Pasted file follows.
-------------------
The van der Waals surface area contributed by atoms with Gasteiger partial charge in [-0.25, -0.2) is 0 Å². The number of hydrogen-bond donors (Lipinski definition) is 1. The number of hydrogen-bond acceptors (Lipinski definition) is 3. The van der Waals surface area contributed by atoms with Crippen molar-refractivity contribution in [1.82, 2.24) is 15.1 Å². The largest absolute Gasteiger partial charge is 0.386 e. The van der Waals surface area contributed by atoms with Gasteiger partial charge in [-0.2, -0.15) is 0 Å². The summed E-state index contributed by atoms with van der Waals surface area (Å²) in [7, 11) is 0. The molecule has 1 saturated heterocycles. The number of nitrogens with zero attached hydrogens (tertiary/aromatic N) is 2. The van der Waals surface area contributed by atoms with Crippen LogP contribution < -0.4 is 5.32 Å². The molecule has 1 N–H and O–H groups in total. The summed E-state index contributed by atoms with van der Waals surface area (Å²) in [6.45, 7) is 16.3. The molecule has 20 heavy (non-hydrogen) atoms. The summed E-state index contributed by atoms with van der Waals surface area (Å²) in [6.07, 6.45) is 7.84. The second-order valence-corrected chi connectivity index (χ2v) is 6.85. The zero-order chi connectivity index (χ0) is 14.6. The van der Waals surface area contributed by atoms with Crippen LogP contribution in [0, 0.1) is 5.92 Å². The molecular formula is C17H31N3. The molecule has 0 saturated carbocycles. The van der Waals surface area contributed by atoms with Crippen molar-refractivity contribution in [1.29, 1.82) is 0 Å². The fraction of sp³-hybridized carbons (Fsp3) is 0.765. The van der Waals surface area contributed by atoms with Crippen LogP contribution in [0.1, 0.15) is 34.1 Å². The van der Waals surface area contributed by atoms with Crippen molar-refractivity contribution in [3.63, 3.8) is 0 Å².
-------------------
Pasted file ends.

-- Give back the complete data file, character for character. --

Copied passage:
The van der Waals surface area contributed by atoms with Gasteiger partial charge in [-0.25, -0.2) is 0 Å². The number of hydrogen-bond donors (Lipinski definition) is 1. The number of hydrogen-bond acceptors (Lipinski definition) is 3. The van der Waals surface area contributed by atoms with Crippen molar-refractivity contribution in [1.82, 2.24) is 15.1 Å². The largest absolute Gasteiger partial charge is 0.386 e. The van der Waals surface area contributed by atoms with Gasteiger partial charge in [-0.2, -0.15) is 0 Å². The summed E-state index contributed by atoms with van der Waals surface area (Å²) in [7, 11) is 0. The molecule has 1 saturated heterocycles. The number of nitrogens with zero attached hydrogens (tertiary/aromatic N) is 2. The van der Waals surface area contributed by atoms with Crippen LogP contribution < -0.4 is 5.32 Å². The molecule has 1 N–H and O–H groups in total. The summed E-state index contributed by atoms with van der Waals surface area (Å²) in [6.45, 7) is 16.3. The molecule has 20 heavy (non-hydrogen) atoms. The summed E-state index contributed by atoms with van der Waals surface area (Å²) in [6.07, 6.45) is 7.84. The second-order valence-corrected chi connectivity index (χ2v) is 6.85. The zero-order chi connectivity index (χ0) is 14.6. The van der Waals surface area contributed by atoms with Crippen LogP contribution in [0, 0.1) is 5.92 Å². The molecular formula is C17H31N3. The molecule has 0 saturated carbocycles. The van der Waals surface area contributed by atoms with Crippen molar-refractivity contribution in [1.29, 1.82) is 0 Å². The fraction of sp³-hybridized carbons (Fsp3) is 0.765. The van der Waals surface area contributed by atoms with Crippen LogP contribution in [0.1, 0.15) is 34.1 Å². The van der Waals surface area contributed by atoms with Crippen molar-refractivity contribution in [3.63, 3.8) is 0 Å².